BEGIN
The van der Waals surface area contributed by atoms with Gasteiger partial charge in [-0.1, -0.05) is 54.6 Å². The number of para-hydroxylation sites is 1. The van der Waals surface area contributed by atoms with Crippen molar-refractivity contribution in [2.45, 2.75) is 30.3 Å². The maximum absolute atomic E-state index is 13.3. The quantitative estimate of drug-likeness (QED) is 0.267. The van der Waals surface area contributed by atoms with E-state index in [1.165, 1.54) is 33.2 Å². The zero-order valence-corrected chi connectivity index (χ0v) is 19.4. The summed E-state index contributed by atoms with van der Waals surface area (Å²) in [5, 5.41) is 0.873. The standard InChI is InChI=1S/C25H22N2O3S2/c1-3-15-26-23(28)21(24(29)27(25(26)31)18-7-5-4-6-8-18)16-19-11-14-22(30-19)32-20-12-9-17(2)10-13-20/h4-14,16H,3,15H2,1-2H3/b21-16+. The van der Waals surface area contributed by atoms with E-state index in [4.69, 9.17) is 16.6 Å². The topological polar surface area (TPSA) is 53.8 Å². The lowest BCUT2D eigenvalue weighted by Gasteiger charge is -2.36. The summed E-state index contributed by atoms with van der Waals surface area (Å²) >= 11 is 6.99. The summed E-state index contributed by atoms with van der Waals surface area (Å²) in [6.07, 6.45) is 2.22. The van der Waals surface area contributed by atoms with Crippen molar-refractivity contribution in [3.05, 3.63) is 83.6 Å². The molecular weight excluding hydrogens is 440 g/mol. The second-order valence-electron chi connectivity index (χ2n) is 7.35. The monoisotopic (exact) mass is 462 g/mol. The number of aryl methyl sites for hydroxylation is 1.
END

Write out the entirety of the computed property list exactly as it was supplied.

The van der Waals surface area contributed by atoms with Gasteiger partial charge in [-0.1, -0.05) is 54.6 Å². The number of para-hydroxylation sites is 1. The van der Waals surface area contributed by atoms with Crippen molar-refractivity contribution in [2.45, 2.75) is 30.3 Å². The maximum absolute atomic E-state index is 13.3. The quantitative estimate of drug-likeness (QED) is 0.267. The van der Waals surface area contributed by atoms with E-state index in [1.165, 1.54) is 33.2 Å². The zero-order valence-corrected chi connectivity index (χ0v) is 19.4. The summed E-state index contributed by atoms with van der Waals surface area (Å²) in [5, 5.41) is 0.873. The standard InChI is InChI=1S/C25H22N2O3S2/c1-3-15-26-23(28)21(24(29)27(25(26)31)18-7-5-4-6-8-18)16-19-11-14-22(30-19)32-20-12-9-17(2)10-13-20/h4-14,16H,3,15H2,1-2H3/b21-16+. The van der Waals surface area contributed by atoms with E-state index in [4.69, 9.17) is 16.6 Å². The topological polar surface area (TPSA) is 53.8 Å². The lowest BCUT2D eigenvalue weighted by Gasteiger charge is -2.36. The summed E-state index contributed by atoms with van der Waals surface area (Å²) >= 11 is 6.99. The summed E-state index contributed by atoms with van der Waals surface area (Å²) in [6.07, 6.45) is 2.22. The van der Waals surface area contributed by atoms with Crippen molar-refractivity contribution in [3.05, 3.63) is 83.6 Å². The molecular weight excluding hydrogens is 440 g/mol. The second-order valence-electron chi connectivity index (χ2n) is 7.35. The monoisotopic (exact) mass is 462 g/mol. The number of aryl methyl sites for hydroxylation is 1.